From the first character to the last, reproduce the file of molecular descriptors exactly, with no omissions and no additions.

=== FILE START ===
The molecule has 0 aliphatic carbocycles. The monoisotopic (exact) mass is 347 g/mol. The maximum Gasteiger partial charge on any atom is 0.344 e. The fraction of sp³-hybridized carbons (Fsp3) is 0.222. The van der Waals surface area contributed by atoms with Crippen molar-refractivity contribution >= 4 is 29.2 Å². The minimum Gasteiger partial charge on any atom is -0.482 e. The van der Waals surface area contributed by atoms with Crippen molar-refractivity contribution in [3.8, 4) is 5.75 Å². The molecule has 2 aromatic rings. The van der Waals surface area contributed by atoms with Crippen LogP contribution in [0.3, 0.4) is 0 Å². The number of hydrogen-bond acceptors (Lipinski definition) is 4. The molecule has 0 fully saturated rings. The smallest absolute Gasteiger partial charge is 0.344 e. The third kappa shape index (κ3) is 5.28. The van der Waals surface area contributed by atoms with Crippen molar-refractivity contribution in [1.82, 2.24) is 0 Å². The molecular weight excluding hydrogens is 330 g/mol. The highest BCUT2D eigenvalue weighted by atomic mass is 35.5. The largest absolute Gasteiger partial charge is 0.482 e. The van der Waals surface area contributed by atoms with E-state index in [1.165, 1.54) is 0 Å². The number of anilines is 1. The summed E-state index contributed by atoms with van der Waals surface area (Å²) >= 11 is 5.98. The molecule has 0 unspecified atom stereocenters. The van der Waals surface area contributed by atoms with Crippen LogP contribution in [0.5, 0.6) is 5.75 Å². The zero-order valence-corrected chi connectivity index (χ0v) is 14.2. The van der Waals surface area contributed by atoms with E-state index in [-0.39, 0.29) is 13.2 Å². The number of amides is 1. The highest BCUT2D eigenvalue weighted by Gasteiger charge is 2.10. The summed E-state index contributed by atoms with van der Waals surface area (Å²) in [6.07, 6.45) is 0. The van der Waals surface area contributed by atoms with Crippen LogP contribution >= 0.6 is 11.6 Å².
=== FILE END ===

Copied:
The molecule has 0 aliphatic carbocycles. The monoisotopic (exact) mass is 347 g/mol. The maximum Gasteiger partial charge on any atom is 0.344 e. The fraction of sp³-hybridized carbons (Fsp3) is 0.222. The van der Waals surface area contributed by atoms with Crippen molar-refractivity contribution >= 4 is 29.2 Å². The minimum Gasteiger partial charge on any atom is -0.482 e. The van der Waals surface area contributed by atoms with Crippen molar-refractivity contribution in [3.8, 4) is 5.75 Å². The molecule has 2 aromatic rings. The van der Waals surface area contributed by atoms with Crippen LogP contribution in [0.3, 0.4) is 0 Å². The number of hydrogen-bond acceptors (Lipinski definition) is 4. The molecule has 0 fully saturated rings. The smallest absolute Gasteiger partial charge is 0.344 e. The third kappa shape index (κ3) is 5.28. The van der Waals surface area contributed by atoms with Crippen molar-refractivity contribution in [1.82, 2.24) is 0 Å². The molecular weight excluding hydrogens is 330 g/mol. The highest BCUT2D eigenvalue weighted by atomic mass is 35.5. The largest absolute Gasteiger partial charge is 0.482 e. The van der Waals surface area contributed by atoms with E-state index in [1.165, 1.54) is 0 Å². The number of anilines is 1. The summed E-state index contributed by atoms with van der Waals surface area (Å²) >= 11 is 5.98. The molecule has 0 unspecified atom stereocenters. The van der Waals surface area contributed by atoms with Crippen LogP contribution in [0.5, 0.6) is 5.75 Å². The zero-order valence-corrected chi connectivity index (χ0v) is 14.2. The van der Waals surface area contributed by atoms with E-state index in [-0.39, 0.29) is 13.2 Å². The number of amides is 1. The highest BCUT2D eigenvalue weighted by Gasteiger charge is 2.10. The summed E-state index contributed by atoms with van der Waals surface area (Å²) in [6.07, 6.45) is 0. The van der Waals surface area contributed by atoms with Crippen LogP contribution >= 0.6 is 11.6 Å².